Trademark Assignments

A trademark assignment is when a trademark owner transfers all their rights and interest in a trademark to a third party.

 

What is a trademark assignment?

 

Trademark owners can transfer their ownership, title and rights to a trademark to a third party by executing a trademark assignment agreement. A trademark assignment is different than a trademark license where a trademark owner grants permission to a third party to use their trademark but the trademark owner still retains their ownership and rights to the trademark.

 

Why do companies assign trademarks?

 

There are two main reasons to execute a trademark assignment which are 1) selling the trademark to a third party, and 2) transferring ownership from a previous business entity to a new one, e.g. transferring ownership from an LLC to a newly formed corporation or intellectual property holding company.

 

Companies that are struggling financially or going out of business often will assign their trademark rights to a company that is willing to pay for their trademarks. For example, in 2012 Hostess, the company that made and sold TWINKIES, went bankrupt. The TWINKIES trademark and brand, along with other Hostess trademarks, were assigned to Apollo Global Management and Metropoulos & Co who purchased the trademark rights for $410 million.

 

Another common time companies will assign their trademark rights is if there is a change in the form of the business entity. For example, when a company goes from being a sole proprietorship to a limited liability company they will need to assign all their trademarks to the new business entity. It is important to keep trademark ownership current with the active business entity.

 

What is needed in a trademark assignment document?

 

Trademark assignments must be in writing and clear. Trademark assignments should always include:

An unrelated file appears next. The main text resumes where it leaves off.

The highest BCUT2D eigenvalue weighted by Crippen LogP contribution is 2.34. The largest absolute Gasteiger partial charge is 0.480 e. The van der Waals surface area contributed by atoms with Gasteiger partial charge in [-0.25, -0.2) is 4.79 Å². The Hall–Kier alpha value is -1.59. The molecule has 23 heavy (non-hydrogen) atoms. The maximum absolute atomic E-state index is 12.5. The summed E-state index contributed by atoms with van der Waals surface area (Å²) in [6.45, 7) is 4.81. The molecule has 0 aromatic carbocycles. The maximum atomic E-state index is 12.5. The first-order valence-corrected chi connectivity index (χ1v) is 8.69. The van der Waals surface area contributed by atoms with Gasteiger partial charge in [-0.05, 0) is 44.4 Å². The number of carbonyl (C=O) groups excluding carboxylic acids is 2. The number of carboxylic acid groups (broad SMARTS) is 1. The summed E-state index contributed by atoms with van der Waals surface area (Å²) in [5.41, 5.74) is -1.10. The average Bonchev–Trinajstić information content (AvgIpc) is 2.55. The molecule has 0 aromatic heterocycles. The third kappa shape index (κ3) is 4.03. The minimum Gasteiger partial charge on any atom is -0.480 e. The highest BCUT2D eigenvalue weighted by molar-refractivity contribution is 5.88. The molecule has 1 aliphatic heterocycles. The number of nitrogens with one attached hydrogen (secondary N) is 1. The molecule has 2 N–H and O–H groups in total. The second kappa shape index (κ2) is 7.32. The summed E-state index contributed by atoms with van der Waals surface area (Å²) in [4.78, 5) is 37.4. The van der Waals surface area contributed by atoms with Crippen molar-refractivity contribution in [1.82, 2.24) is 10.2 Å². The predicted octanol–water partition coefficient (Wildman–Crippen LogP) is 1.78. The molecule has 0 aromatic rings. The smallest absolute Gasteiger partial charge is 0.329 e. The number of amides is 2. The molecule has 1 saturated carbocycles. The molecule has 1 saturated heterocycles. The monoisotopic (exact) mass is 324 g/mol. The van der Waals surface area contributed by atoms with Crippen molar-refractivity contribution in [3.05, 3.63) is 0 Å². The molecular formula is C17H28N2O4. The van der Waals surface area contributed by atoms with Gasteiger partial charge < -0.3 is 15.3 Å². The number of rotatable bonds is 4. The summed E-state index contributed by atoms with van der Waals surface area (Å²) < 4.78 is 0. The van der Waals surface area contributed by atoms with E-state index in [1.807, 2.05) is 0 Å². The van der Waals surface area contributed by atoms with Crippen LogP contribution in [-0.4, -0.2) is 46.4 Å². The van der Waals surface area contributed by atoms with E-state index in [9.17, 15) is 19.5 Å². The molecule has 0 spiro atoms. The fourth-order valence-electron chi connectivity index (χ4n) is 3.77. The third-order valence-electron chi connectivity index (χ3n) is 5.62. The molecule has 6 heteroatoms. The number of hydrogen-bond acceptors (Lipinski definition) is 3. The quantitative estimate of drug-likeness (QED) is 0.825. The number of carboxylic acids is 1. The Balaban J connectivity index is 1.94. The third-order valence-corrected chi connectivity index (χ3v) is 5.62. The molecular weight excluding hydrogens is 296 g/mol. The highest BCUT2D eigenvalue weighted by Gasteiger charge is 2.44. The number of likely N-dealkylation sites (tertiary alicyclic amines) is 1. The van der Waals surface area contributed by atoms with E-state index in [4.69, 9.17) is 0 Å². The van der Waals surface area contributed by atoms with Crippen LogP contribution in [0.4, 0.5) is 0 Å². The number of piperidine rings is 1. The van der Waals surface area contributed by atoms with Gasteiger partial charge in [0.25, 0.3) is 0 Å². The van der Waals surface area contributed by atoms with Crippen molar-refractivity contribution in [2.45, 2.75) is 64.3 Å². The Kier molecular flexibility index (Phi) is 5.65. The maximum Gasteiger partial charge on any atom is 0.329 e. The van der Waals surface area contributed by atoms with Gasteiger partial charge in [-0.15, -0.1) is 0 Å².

• The parties, i.e. who is the assignor and the assignee;

  • The trademarks being assigned and trademark application or registration number (if relevant);

  • The consideration given for the assignment;

  • The date the assignment takes place (effective date);

  • The goods and services being assigned; and

  • The transfer of goodwill.

 

Assignment of “goodwill”

 

One of the most important things in any trademark assignment is to include assigning any goodwill related with the trademark. A trademark is is a symbol of the trademark owner’s goodwill in connection to their business and the goods or services associated with the trademark. Without assigning the goodwill of the trademark, the assignment is merely a naked assignment.

 

If a trademark owner does not assign the goodwill created by the trademark, then courts will deem the trademark assignment an “assignment in gross.” An assignment in gross is invalid under both common law trademark rights and under the Lanham Act and courts will determine that no trademark assignment occured. To ensure a trademark assignment is successful, it is important to specifically state that all trademark rights and goodwill associated with them are being assigned.

 

Recording Assignments with the United States Patent and Trademark Office (USPTO)

 

After an trademark assignment is executed, it is important to follow up with the USPTO and record the assignment for any affected registered trademarks. Recording an assignment with the USPTO can be done online or in paper.

 

Assignment recorded for the TWINKIES trademark as shown in the USPTO database

 

Are you looking to assign your trademark rights to a new business entity or a third party? Or do you need help assigning your trademarks at the USPTO? Contact us today for a Free Trademark Consultation and one of our attorneys will contact you within twenty four hours.

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